Reprobation as Shared Inquiry: Teaching the Liberal Arts in Prison

One of the reasons I blog less than I used to is that in addition to running this journal I’ve been teaching and organizing a college program at Jessup Correctional Institution. (Although I think it was having a daughter that really sucked the wind out of my sails, blogging-wise.)

Anyway,first page to prove I haven’t been completely unproductive, my collaborator Daniel Levine and I just published an article on the philosophy of punishment that reflects on our experiences at JCI. Here’s the abstract:

Respect for victims requires that we have social systems for punishing and condemning (reproving) serious crimes. But, the conditions of social marginalization and political subordination of the communities from which an overwhelming number of prisoners in the United States come place serious barriers in the face of effective reprobation. Mass incarceration makes this problem worse by disrupting and disrespecting entire communities. While humanities education in the prisons is far from a total solution, it is one way to make reprobation meaningful, so long as the prison classroom is a place where the educators’ values are also put at risk.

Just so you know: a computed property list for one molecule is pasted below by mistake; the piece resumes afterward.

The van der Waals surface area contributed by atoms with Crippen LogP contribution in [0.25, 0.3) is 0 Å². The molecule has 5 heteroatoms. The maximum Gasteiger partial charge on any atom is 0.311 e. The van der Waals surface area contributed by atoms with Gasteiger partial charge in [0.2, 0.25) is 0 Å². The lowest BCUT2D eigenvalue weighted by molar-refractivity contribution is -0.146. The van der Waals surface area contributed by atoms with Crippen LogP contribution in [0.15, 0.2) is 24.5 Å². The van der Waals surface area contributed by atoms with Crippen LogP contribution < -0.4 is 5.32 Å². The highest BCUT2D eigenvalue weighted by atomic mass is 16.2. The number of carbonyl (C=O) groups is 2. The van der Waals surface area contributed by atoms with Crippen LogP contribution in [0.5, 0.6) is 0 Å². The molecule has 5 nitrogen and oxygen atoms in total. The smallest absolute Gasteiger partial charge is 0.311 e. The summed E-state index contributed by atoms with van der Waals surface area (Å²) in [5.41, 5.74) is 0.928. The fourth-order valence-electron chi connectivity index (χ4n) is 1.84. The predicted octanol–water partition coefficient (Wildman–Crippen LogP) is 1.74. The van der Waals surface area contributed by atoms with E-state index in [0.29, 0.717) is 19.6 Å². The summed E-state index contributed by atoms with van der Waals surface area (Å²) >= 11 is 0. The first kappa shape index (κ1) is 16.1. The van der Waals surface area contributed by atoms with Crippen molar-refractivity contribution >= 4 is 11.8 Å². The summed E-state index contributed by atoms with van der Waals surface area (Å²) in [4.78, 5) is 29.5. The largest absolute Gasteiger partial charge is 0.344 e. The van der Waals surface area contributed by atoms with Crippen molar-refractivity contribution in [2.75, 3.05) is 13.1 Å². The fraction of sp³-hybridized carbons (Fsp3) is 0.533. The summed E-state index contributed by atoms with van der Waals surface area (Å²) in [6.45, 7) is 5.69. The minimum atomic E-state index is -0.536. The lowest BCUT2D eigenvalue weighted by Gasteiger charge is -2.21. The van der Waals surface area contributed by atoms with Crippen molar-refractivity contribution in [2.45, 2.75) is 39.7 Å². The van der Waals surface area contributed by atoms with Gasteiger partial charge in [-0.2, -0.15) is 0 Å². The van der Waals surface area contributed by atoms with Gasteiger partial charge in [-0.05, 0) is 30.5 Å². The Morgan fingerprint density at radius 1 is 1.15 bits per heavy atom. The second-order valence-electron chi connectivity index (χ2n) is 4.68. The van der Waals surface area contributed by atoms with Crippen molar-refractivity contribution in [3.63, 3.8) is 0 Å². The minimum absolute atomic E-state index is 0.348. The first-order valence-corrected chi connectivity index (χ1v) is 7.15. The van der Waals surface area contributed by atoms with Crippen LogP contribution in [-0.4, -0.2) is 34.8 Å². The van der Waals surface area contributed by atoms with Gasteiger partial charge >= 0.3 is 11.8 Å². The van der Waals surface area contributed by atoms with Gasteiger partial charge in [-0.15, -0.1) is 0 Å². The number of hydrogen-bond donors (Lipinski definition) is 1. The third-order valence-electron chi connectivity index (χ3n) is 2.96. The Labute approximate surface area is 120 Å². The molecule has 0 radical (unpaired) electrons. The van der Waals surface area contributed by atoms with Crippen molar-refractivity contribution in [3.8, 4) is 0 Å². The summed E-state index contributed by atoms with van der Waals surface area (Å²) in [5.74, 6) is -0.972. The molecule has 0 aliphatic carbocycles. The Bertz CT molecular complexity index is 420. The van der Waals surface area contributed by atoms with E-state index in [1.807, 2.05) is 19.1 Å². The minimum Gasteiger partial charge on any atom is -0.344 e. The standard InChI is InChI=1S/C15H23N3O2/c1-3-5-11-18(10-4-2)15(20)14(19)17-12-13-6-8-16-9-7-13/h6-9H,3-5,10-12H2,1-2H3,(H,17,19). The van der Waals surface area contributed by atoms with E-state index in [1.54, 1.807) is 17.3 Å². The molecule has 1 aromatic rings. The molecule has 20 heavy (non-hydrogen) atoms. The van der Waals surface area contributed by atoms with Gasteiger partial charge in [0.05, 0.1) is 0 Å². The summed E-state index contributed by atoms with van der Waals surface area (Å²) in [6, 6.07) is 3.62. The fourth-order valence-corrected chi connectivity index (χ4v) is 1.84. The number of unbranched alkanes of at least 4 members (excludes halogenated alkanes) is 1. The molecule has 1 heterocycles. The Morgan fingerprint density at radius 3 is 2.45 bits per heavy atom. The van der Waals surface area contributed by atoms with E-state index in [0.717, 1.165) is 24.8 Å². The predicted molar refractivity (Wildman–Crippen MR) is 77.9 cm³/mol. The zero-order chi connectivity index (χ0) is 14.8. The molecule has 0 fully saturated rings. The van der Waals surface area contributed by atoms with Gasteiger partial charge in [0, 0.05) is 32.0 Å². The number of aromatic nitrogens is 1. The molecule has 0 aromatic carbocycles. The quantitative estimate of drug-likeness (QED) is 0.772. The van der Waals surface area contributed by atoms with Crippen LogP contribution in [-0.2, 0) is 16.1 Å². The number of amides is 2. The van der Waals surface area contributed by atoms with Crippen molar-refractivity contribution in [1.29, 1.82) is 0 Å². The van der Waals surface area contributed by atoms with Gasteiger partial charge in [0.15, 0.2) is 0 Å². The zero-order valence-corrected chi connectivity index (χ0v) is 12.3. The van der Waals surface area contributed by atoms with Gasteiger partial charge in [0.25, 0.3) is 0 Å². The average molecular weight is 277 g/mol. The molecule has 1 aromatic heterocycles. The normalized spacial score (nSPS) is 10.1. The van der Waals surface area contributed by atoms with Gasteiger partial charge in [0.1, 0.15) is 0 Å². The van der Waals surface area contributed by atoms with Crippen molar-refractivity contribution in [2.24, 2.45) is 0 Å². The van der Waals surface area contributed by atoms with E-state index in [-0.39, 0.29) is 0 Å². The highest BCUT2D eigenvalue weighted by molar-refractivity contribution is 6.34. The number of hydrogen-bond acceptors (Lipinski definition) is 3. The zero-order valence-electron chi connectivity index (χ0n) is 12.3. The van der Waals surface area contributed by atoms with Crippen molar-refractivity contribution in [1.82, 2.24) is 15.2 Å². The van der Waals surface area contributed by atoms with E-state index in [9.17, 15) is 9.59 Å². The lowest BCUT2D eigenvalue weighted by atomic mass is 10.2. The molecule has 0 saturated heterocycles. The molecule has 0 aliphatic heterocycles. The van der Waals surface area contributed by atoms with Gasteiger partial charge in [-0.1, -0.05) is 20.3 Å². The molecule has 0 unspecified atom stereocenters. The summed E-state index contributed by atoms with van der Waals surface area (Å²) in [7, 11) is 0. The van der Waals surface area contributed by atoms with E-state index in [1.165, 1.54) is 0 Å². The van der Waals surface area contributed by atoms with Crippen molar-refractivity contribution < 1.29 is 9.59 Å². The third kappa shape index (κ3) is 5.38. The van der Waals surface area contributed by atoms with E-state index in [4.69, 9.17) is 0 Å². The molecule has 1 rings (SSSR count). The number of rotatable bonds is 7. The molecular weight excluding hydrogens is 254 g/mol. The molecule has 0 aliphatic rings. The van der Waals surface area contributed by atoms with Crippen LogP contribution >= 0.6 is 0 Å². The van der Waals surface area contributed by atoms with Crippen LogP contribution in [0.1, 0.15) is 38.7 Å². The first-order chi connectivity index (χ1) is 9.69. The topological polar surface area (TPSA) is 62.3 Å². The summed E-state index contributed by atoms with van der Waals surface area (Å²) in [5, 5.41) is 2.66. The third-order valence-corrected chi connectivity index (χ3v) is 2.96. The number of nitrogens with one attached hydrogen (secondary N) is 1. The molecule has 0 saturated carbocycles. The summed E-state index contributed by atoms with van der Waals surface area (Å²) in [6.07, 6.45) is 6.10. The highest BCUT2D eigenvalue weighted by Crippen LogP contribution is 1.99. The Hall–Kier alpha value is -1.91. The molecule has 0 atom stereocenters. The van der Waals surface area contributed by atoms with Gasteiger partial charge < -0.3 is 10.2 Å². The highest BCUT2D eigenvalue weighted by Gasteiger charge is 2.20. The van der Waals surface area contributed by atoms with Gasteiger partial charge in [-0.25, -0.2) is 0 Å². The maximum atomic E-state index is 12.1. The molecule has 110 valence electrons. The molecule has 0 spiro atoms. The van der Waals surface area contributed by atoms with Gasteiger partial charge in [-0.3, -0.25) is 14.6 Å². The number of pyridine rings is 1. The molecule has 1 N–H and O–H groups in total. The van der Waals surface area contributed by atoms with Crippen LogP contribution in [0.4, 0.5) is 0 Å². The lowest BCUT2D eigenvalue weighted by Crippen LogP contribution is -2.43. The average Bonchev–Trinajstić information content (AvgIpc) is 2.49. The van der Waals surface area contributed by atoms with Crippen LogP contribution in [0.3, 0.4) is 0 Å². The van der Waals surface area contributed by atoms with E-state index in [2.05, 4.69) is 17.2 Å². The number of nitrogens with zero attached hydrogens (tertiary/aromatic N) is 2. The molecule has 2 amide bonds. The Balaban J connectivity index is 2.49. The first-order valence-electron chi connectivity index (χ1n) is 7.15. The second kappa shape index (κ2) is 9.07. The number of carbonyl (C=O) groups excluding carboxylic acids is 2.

If your library doesn’t have a subscription to RPR, you can read an archival copy (which excludes the final formatting and page numbers) through philpapers here.

One response to “Reprobation as Shared Inquiry: Teaching the Liberal Arts in Prison”

  1. […] ​​I’ve always argued that punishment requires mutual responsibility, and that one form of that mutual responsibility is a willingness to both teach and learn. We need to respond to harm with something other than more harm. Georgetown gets this, in part because of the Christian commitment to “visit the prisoner” and the Jesuit ideal of cura personalis, “care for the whole person.” That pedagogical ideal ends up meaning more than just “a sound mind in a sound body.” It means a commitment to serious attention to others, even students and even those we tend to ignore. Ignatius—himself formerly incarcerated—put it this way: “be slow to speak and patient in listening to all.” It’s the model for what we’re trying to do with prison education. […]

Second Opinions